In 1808, the Russian Empire marched into Finland and overthrew its Swedish rule. By the end of 1809, Finland had become subject to Russian rule and remained so until 1917. I certainly wouldn’t be happy if the Russian Empire declared itself ruler over my country, so it’s no surprise that Finland wasn’t very happy either. During this time, periods of censorship and heavy political oppression occurred, especially during the last two decades of Russian rule over Finland.
Enter nationalism. Nationalism is a term that describes a country or nationality or ethnic group promoting the importance of its own culture through art/music/speech/etc. Throughout the last half of the 19th century, the Finnish people began a nationalist movement against the Russian Empire. This extremely powerful movement eventually helped Finland gain its independence at the end of World War I. For more information, read here.
If there’s anything I’ve learned about history, it’s that nationalism and political oppression often lead to some incredible music. In the midst of the Finnish nationalistic movement, composer Jean Sibelius (1865-1957) wrote and premiered one of his most famous pieces: Finlandia. The piece itself was composed for the Press Celebrations of 1899 (an undercover protest against the ever increasing censorship and oppression from Russia), and it even had to be called different names because the name Finlandia was too nationalistic for the Russians.
Sibelius wrote Finlandia to portray his people’s fighting spirit. He based the work on a political poem by Finnish writer Zachria Topelius entitled The Melting of the Ice on the Ulea River. (This makes Finlandia a tone poem: an orchestral work that illustrates the content of a poem, story, painting, etc.) One section of the poem The Melting of the Ice on the Ulea River that really inspired Sibelius reads as follows:
Whose slave am I that in the pride of my youth
Needs stand in bond through endless winter?
Noble son of Finland’s blue lakes,
I was born free and free I will die.
The piece is full of restless energy, ominous chords, and heroic yet folk-style themes that depict Finland’s political struggle. But the pride in his homeland and resolve to fight – as inspired by Topelius’s poem – is also obvious. Have a listen:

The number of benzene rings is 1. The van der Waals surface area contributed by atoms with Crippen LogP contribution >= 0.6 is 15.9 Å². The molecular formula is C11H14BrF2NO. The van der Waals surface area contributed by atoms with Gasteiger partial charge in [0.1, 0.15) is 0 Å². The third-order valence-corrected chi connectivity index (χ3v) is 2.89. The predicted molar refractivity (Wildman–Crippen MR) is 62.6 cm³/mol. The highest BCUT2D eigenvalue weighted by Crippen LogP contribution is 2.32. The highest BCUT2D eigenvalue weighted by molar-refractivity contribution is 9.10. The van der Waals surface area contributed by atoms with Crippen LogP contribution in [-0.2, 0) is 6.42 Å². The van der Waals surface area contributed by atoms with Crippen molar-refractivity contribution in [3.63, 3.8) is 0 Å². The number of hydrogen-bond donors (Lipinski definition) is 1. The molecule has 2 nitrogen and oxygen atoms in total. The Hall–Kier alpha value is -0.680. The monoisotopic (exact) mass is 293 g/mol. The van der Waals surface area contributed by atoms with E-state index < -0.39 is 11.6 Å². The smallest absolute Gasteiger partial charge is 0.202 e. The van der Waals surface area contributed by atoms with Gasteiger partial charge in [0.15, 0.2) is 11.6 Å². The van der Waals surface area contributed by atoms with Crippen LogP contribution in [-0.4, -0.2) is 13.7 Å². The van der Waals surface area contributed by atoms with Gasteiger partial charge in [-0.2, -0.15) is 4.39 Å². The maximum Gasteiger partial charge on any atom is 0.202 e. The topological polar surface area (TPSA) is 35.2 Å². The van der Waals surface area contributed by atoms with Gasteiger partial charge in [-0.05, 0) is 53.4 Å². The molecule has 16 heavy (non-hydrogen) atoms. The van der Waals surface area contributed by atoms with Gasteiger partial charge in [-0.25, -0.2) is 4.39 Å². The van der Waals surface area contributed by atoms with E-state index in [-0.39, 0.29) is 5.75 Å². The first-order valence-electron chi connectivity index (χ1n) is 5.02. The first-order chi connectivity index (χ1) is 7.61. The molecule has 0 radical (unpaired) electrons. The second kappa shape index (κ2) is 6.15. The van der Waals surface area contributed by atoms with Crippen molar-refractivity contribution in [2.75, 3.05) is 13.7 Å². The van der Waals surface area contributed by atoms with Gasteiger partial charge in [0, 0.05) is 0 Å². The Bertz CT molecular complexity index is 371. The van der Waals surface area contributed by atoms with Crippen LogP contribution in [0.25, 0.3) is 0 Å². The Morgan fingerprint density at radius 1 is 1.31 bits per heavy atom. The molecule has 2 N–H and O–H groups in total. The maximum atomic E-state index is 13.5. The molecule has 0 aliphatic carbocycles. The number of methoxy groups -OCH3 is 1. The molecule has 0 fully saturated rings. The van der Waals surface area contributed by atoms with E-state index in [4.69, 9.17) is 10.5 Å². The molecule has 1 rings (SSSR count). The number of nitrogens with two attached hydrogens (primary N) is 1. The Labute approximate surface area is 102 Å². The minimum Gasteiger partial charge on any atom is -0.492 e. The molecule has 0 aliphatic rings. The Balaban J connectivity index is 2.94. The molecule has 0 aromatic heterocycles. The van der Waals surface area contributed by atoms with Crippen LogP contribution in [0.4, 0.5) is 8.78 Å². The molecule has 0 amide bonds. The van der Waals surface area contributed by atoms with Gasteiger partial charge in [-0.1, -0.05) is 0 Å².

Around the 5:23 mark, Sibelius wrote the beautiful Finlandia Hymn. I should point out that Sibelius did not write the words or the choral part here – just the orchestral music and the hymn theme. It wasn’t until decades later, in 1941, that Finnish poet Veikko Antero Koskenniemi wrote the following words* (and subsequently a choir was added to Finlandia):
Finland, behold, thy daylight now is dawning,
the threat of night has now been driven away.
The skylark calls across the light of morning,
the blue of heaven lets it have its way,
and now the day the powers of night is scorning:
thy daylight dawns, O Finland of ours!
Finland, arise, and raise towards the highest
thy head now crowned with mighty memory.
Finland, arise, for to the world thou criest
that thou hast thrown off thy slavery,
beneath oppression’s yoke thou never liest.
Thy morning’s come, O Finland of ours!
*Note: this is an English translation of the original words written in Finnish. Other English translations may vary slightly.
In the years after he premiered Finlandia, many other composers arranged and reworked the hymn section into various instrumental and choral groupings. Check out this recording of Cantus singing the words “This Is My Song” to the hymn as an example:
One of the most popular uses of the Finlandia Hymn is the Christian hymn Be Still, My Soul. The text was written in 1752 by Katharina Amalia Dorothea von Schlegel and put to Sibelius’s music in the early 20th century by music professor David Evans. (For more background about the Christian hymn version, read here and here.) Listen to the boys choir Libera sing Be Still My Soul here:
And for kicks, here’s a piano arrangement of the hymn that I wrote:
Finlandia is more than a piece of music. It is an anthem that represents struggle, freedom, and hope. It is incredible to me how this poem of protest has made such a huge impact on the whole world!
There is so much to learn about Finlandia that I couldn’t cover it all! For a more in-depth analysis of the work and the history behind it, read this cool blog post here.